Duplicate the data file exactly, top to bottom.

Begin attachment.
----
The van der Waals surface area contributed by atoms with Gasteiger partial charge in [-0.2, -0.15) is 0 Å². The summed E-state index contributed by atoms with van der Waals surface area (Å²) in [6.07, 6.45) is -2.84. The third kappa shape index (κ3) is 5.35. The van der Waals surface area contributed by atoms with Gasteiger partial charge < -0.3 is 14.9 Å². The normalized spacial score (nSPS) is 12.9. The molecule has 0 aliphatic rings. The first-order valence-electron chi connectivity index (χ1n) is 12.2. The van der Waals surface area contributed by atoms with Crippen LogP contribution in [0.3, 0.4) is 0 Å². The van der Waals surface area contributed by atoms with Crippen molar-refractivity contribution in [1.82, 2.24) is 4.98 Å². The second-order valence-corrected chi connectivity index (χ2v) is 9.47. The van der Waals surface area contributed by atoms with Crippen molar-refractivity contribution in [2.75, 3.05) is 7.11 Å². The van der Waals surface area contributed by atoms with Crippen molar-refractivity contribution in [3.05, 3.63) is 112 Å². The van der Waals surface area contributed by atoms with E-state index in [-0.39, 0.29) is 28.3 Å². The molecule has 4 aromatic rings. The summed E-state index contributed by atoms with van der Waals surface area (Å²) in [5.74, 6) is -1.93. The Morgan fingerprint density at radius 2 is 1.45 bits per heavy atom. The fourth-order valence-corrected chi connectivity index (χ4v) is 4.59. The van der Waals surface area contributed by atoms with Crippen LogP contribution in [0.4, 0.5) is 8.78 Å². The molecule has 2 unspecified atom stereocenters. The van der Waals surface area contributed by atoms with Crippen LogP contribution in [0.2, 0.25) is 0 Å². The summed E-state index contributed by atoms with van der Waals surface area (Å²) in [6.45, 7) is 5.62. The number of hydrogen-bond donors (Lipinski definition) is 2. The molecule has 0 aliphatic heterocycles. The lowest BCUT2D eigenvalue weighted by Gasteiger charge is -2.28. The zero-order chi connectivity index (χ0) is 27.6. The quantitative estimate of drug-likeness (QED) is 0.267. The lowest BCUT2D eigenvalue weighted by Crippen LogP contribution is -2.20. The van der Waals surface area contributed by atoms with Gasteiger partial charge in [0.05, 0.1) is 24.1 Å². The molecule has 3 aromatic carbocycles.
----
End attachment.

The van der Waals surface area contributed by atoms with Gasteiger partial charge in [-0.2, -0.15) is 0 Å². The summed E-state index contributed by atoms with van der Waals surface area (Å²) in [6.07, 6.45) is -2.84. The third kappa shape index (κ3) is 5.35. The van der Waals surface area contributed by atoms with Gasteiger partial charge < -0.3 is 14.9 Å². The normalized spacial score (nSPS) is 12.9. The molecule has 0 aliphatic rings. The first-order valence-electron chi connectivity index (χ1n) is 12.2. The van der Waals surface area contributed by atoms with Crippen LogP contribution in [0.3, 0.4) is 0 Å². The van der Waals surface area contributed by atoms with Crippen molar-refractivity contribution in [1.82, 2.24) is 4.98 Å². The second-order valence-corrected chi connectivity index (χ2v) is 9.47. The van der Waals surface area contributed by atoms with Crippen molar-refractivity contribution in [2.75, 3.05) is 7.11 Å². The van der Waals surface area contributed by atoms with Crippen molar-refractivity contribution in [3.05, 3.63) is 112 Å². The van der Waals surface area contributed by atoms with E-state index in [-0.39, 0.29) is 28.3 Å². The molecule has 4 aromatic rings. The summed E-state index contributed by atoms with van der Waals surface area (Å²) in [5.74, 6) is -1.93. The Morgan fingerprint density at radius 2 is 1.45 bits per heavy atom. The fourth-order valence-corrected chi connectivity index (χ4v) is 4.59. The van der Waals surface area contributed by atoms with Crippen LogP contribution in [0.4, 0.5) is 8.78 Å². The molecule has 2 unspecified atom stereocenters. The van der Waals surface area contributed by atoms with Crippen LogP contribution in [0.2, 0.25) is 0 Å². The summed E-state index contributed by atoms with van der Waals surface area (Å²) in [6.45, 7) is 5.62. The number of hydrogen-bond donors (Lipinski definition) is 2. The molecule has 0 aliphatic heterocycles. The lowest BCUT2D eigenvalue weighted by Gasteiger charge is -2.28. The zero-order chi connectivity index (χ0) is 27.6. The quantitative estimate of drug-likeness (QED) is 0.267. The lowest BCUT2D eigenvalue weighted by Crippen LogP contribution is -2.20. The van der Waals surface area contributed by atoms with Gasteiger partial charge in [0.05, 0.1) is 24.1 Å². The molecule has 3 aromatic carbocycles.